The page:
Morgan Stanley said on Thursday that Indian state-owned lenders expected to see additional additions to bad loans, but banks' structural issues could result in returns on their shares.
Some of the country's public banks have long struggled with a pile of bad debts, prompting the government to pump its balance sheet into more funds.
“Over the past few years, state-owned venture banks have seen significant capital infusion by the government, density of risk-weighted assets, higher provisions and some major recoveries,” the brokerage said in a report. In the next few years, fresh additions to bad debts, credit costs will also be moderate. The brokerage preferred India's largest lender State Bank of India as well as large private banks, expecting them to play a major role in the corporate recovery cycle.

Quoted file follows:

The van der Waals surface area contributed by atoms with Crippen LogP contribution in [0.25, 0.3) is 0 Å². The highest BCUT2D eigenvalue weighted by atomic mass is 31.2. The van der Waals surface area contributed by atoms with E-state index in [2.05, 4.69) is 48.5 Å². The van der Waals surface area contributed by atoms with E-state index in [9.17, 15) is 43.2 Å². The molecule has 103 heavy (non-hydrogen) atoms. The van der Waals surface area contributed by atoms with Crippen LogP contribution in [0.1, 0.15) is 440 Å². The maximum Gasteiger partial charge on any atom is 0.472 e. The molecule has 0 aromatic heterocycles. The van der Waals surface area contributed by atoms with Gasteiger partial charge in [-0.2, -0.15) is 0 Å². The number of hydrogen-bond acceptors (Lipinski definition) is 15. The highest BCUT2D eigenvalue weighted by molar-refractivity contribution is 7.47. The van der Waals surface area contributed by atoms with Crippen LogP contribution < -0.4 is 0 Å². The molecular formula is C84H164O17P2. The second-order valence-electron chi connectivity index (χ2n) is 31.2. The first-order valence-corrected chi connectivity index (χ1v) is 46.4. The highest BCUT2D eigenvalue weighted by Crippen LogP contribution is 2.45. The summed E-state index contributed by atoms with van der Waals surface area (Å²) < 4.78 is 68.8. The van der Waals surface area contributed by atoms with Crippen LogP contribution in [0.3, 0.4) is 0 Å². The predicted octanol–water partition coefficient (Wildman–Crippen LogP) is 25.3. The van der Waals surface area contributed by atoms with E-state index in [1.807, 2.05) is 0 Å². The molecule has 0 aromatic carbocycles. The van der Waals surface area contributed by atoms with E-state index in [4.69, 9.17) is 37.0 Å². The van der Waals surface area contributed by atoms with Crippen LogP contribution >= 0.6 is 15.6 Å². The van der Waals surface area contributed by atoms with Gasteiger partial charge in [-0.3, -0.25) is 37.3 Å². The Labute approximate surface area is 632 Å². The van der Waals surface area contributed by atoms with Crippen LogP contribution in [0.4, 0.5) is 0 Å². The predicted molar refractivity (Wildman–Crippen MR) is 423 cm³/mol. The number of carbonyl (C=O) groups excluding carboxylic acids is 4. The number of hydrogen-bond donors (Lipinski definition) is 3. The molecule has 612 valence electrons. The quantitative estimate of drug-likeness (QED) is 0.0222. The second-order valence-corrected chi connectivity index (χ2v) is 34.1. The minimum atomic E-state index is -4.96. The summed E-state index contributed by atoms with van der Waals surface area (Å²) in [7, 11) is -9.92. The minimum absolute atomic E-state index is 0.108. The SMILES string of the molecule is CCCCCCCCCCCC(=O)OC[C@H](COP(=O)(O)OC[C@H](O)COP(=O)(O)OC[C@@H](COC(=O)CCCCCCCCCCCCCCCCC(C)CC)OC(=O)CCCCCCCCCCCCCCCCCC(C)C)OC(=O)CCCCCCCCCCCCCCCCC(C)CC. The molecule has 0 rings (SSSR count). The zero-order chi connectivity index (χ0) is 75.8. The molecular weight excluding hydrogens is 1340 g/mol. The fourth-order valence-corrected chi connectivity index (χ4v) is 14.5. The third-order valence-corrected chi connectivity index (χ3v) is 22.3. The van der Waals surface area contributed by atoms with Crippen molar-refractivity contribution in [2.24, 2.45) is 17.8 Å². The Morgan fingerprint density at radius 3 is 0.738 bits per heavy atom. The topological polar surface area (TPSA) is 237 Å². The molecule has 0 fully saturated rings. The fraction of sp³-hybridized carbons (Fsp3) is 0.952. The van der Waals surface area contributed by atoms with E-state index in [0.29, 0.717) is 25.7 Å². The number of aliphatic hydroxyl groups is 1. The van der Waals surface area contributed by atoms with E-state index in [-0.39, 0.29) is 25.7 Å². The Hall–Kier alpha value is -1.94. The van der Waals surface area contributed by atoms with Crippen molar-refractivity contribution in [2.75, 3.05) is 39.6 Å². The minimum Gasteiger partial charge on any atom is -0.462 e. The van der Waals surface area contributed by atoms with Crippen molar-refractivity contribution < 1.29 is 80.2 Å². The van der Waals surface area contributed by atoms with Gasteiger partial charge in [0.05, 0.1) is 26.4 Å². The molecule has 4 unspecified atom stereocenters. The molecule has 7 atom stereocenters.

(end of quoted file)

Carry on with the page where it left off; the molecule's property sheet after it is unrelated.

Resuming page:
In February, SBI said its asset quality was largely stable and the lender reduced its credit cost guidance to less than 2% for the fiscal year. The return to pre-epidemic levels of retail growth far outstripped the bank's third-quarter profit from previous estimates.
Morgan Stanley said the weak underwriting practice, the sector's declining loan market and deposit shares would also decrease on stocks of many other public sector banks, as they find attractive valuations attractive.
Brokerage analysts said, “We think state-owned enterprise banks will continue to lose market share of debt, technology changes, strong competition, and a weak internal rate of capital formation.”
The nifty public sector bank index was down 0.4% on Thursday.